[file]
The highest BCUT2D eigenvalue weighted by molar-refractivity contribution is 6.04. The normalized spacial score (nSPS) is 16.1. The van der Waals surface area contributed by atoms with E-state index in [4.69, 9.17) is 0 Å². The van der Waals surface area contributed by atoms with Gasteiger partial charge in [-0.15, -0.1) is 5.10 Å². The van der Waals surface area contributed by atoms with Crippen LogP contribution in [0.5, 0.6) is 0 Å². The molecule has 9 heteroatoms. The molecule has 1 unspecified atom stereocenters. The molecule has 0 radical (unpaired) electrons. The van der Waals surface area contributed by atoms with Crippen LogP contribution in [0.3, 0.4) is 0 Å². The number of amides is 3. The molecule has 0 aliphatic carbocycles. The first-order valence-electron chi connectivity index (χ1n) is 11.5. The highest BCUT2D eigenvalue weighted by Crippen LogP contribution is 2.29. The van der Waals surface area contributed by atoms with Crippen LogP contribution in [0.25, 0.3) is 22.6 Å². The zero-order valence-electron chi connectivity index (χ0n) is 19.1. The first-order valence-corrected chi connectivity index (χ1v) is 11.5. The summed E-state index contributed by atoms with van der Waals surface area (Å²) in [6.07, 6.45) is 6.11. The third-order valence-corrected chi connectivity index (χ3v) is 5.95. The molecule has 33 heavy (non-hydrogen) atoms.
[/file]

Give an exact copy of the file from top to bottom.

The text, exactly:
The highest BCUT2D eigenvalue weighted by molar-refractivity contribution is 6.04. The normalized spacial score (nSPS) is 16.1. The van der Waals surface area contributed by atoms with E-state index in [4.69, 9.17) is 0 Å². The van der Waals surface area contributed by atoms with Gasteiger partial charge in [-0.15, -0.1) is 5.10 Å². The van der Waals surface area contributed by atoms with Crippen LogP contribution in [0.5, 0.6) is 0 Å². The molecule has 9 heteroatoms. The molecule has 1 unspecified atom stereocenters. The molecule has 0 radical (unpaired) electrons. The van der Waals surface area contributed by atoms with Crippen LogP contribution in [0.3, 0.4) is 0 Å². The number of amides is 3. The molecule has 0 aliphatic carbocycles. The first-order valence-electron chi connectivity index (χ1n) is 11.5. The highest BCUT2D eigenvalue weighted by Crippen LogP contribution is 2.29. The van der Waals surface area contributed by atoms with Crippen LogP contribution in [0.25, 0.3) is 22.6 Å². The zero-order valence-electron chi connectivity index (χ0n) is 19.1. The first-order valence-corrected chi connectivity index (χ1v) is 11.5. The summed E-state index contributed by atoms with van der Waals surface area (Å²) in [6.07, 6.45) is 6.11. The third-order valence-corrected chi connectivity index (χ3v) is 5.95. The molecule has 33 heavy (non-hydrogen) atoms.